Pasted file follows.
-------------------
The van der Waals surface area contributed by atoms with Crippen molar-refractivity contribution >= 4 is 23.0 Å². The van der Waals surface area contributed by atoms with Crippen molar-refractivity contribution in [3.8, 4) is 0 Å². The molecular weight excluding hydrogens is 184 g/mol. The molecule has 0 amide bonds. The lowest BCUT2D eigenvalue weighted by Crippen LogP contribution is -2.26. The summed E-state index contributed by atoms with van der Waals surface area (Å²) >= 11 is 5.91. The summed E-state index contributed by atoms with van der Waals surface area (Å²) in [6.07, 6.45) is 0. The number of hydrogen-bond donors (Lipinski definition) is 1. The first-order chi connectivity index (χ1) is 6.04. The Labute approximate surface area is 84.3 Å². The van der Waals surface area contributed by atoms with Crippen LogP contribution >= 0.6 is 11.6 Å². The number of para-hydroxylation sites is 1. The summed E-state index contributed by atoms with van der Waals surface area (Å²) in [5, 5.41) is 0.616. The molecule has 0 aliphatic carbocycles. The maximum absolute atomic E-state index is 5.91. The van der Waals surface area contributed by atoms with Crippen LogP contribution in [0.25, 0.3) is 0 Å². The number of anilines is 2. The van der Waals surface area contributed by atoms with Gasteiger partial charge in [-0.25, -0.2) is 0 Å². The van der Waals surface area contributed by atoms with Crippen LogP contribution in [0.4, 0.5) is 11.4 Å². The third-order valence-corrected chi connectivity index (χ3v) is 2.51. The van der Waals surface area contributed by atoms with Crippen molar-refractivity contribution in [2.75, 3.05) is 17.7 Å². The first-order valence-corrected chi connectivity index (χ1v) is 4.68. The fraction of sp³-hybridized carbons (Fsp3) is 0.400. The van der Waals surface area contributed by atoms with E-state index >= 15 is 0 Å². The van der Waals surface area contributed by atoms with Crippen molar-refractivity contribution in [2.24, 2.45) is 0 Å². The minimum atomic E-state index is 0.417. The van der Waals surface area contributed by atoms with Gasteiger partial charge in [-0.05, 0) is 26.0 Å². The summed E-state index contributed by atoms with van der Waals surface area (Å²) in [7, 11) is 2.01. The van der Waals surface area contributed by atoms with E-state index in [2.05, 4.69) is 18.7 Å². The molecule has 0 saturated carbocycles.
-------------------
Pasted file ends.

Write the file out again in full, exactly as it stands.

The van der Waals surface area contributed by atoms with Crippen molar-refractivity contribution >= 4 is 23.0 Å². The van der Waals surface area contributed by atoms with Crippen molar-refractivity contribution in [3.8, 4) is 0 Å². The molecular weight excluding hydrogens is 184 g/mol. The molecule has 0 amide bonds. The lowest BCUT2D eigenvalue weighted by Crippen LogP contribution is -2.26. The summed E-state index contributed by atoms with van der Waals surface area (Å²) >= 11 is 5.91. The summed E-state index contributed by atoms with van der Waals surface area (Å²) in [6.07, 6.45) is 0. The number of hydrogen-bond donors (Lipinski definition) is 1. The first-order chi connectivity index (χ1) is 6.04. The Labute approximate surface area is 84.3 Å². The van der Waals surface area contributed by atoms with Crippen LogP contribution >= 0.6 is 11.6 Å². The number of para-hydroxylation sites is 1. The summed E-state index contributed by atoms with van der Waals surface area (Å²) in [5, 5.41) is 0.616. The molecule has 0 aliphatic carbocycles. The maximum absolute atomic E-state index is 5.91. The van der Waals surface area contributed by atoms with Crippen LogP contribution in [0.25, 0.3) is 0 Å². The number of anilines is 2. The van der Waals surface area contributed by atoms with Gasteiger partial charge in [-0.25, -0.2) is 0 Å². The van der Waals surface area contributed by atoms with Crippen LogP contribution in [0.4, 0.5) is 11.4 Å². The third-order valence-corrected chi connectivity index (χ3v) is 2.51. The van der Waals surface area contributed by atoms with Crippen molar-refractivity contribution in [2.75, 3.05) is 17.7 Å². The first-order valence-corrected chi connectivity index (χ1v) is 4.68. The fraction of sp³-hybridized carbons (Fsp3) is 0.400. The van der Waals surface area contributed by atoms with E-state index >= 15 is 0 Å². The van der Waals surface area contributed by atoms with Crippen molar-refractivity contribution in [2.24, 2.45) is 0 Å². The minimum atomic E-state index is 0.417. The van der Waals surface area contributed by atoms with Gasteiger partial charge in [-0.05, 0) is 26.0 Å². The summed E-state index contributed by atoms with van der Waals surface area (Å²) in [7, 11) is 2.01. The van der Waals surface area contributed by atoms with E-state index in [2.05, 4.69) is 18.7 Å². The molecule has 0 saturated carbocycles.